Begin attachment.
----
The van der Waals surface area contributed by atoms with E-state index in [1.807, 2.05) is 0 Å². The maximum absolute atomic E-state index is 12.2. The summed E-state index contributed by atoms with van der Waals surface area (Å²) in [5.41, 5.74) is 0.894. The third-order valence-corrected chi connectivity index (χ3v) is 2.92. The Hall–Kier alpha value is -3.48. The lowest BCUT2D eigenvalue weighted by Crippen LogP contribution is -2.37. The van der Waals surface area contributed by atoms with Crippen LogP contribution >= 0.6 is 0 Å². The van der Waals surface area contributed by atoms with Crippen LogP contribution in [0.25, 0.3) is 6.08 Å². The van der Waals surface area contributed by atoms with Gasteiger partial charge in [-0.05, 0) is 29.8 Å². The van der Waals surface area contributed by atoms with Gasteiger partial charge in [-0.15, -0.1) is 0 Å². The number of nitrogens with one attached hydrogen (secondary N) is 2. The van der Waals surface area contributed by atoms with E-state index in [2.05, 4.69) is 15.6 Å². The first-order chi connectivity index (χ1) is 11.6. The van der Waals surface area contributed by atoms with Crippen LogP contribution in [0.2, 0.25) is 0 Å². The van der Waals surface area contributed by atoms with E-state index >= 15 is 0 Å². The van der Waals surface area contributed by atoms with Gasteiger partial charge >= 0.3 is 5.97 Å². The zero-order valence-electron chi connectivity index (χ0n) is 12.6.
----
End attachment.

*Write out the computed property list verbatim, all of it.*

The van der Waals surface area contributed by atoms with E-state index in [1.807, 2.05) is 0 Å². The maximum absolute atomic E-state index is 12.2. The summed E-state index contributed by atoms with van der Waals surface area (Å²) in [5.41, 5.74) is 0.894. The third-order valence-corrected chi connectivity index (χ3v) is 2.92. The Hall–Kier alpha value is -3.48. The lowest BCUT2D eigenvalue weighted by Crippen LogP contribution is -2.37. The van der Waals surface area contributed by atoms with Crippen LogP contribution >= 0.6 is 0 Å². The van der Waals surface area contributed by atoms with Crippen LogP contribution in [0.25, 0.3) is 6.08 Å². The van der Waals surface area contributed by atoms with Gasteiger partial charge in [-0.05, 0) is 29.8 Å². The van der Waals surface area contributed by atoms with Gasteiger partial charge in [-0.15, -0.1) is 0 Å². The number of nitrogens with one attached hydrogen (secondary N) is 2. The van der Waals surface area contributed by atoms with E-state index in [2.05, 4.69) is 15.6 Å². The first-order chi connectivity index (χ1) is 11.6. The van der Waals surface area contributed by atoms with Crippen LogP contribution in [0.2, 0.25) is 0 Å². The van der Waals surface area contributed by atoms with E-state index >= 15 is 0 Å². The van der Waals surface area contributed by atoms with Gasteiger partial charge >= 0.3 is 5.97 Å². The zero-order valence-electron chi connectivity index (χ0n) is 12.6.